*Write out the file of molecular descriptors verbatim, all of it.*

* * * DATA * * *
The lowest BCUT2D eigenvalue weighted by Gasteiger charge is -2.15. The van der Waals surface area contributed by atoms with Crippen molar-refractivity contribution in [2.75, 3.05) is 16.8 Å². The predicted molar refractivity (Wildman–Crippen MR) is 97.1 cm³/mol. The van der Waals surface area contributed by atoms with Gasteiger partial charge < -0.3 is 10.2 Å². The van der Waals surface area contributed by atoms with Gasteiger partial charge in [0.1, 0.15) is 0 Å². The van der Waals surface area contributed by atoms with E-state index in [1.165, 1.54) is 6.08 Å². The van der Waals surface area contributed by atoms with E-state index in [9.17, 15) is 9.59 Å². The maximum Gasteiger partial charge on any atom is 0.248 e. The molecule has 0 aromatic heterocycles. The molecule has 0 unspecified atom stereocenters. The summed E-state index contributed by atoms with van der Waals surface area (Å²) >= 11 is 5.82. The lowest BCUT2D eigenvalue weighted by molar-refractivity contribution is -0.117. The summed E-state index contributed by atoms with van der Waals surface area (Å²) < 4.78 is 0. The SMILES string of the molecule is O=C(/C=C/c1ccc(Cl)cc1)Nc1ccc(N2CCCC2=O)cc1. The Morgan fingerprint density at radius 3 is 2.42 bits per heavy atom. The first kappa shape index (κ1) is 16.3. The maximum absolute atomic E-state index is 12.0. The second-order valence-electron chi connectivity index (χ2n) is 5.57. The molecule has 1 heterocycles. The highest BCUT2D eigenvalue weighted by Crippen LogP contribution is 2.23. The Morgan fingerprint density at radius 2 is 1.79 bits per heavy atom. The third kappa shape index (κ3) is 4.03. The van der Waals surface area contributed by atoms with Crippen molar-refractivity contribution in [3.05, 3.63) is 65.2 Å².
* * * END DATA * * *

The lowest BCUT2D eigenvalue weighted by Gasteiger charge is -2.15. The van der Waals surface area contributed by atoms with Crippen molar-refractivity contribution in [2.75, 3.05) is 16.8 Å². The predicted molar refractivity (Wildman–Crippen MR) is 97.1 cm³/mol. The van der Waals surface area contributed by atoms with Gasteiger partial charge < -0.3 is 10.2 Å². The van der Waals surface area contributed by atoms with Gasteiger partial charge in [0.1, 0.15) is 0 Å². The van der Waals surface area contributed by atoms with E-state index in [1.165, 1.54) is 6.08 Å². The van der Waals surface area contributed by atoms with E-state index in [9.17, 15) is 9.59 Å². The maximum Gasteiger partial charge on any atom is 0.248 e. The molecule has 0 aromatic heterocycles. The molecule has 0 unspecified atom stereocenters. The summed E-state index contributed by atoms with van der Waals surface area (Å²) >= 11 is 5.82. The lowest BCUT2D eigenvalue weighted by molar-refractivity contribution is -0.117. The summed E-state index contributed by atoms with van der Waals surface area (Å²) < 4.78 is 0. The SMILES string of the molecule is O=C(/C=C/c1ccc(Cl)cc1)Nc1ccc(N2CCCC2=O)cc1. The Morgan fingerprint density at radius 3 is 2.42 bits per heavy atom. The first kappa shape index (κ1) is 16.3. The maximum absolute atomic E-state index is 12.0. The second-order valence-electron chi connectivity index (χ2n) is 5.57. The molecule has 1 heterocycles. The highest BCUT2D eigenvalue weighted by Crippen LogP contribution is 2.23. The Morgan fingerprint density at radius 2 is 1.79 bits per heavy atom. The third kappa shape index (κ3) is 4.03. The van der Waals surface area contributed by atoms with Crippen molar-refractivity contribution in [3.05, 3.63) is 65.2 Å².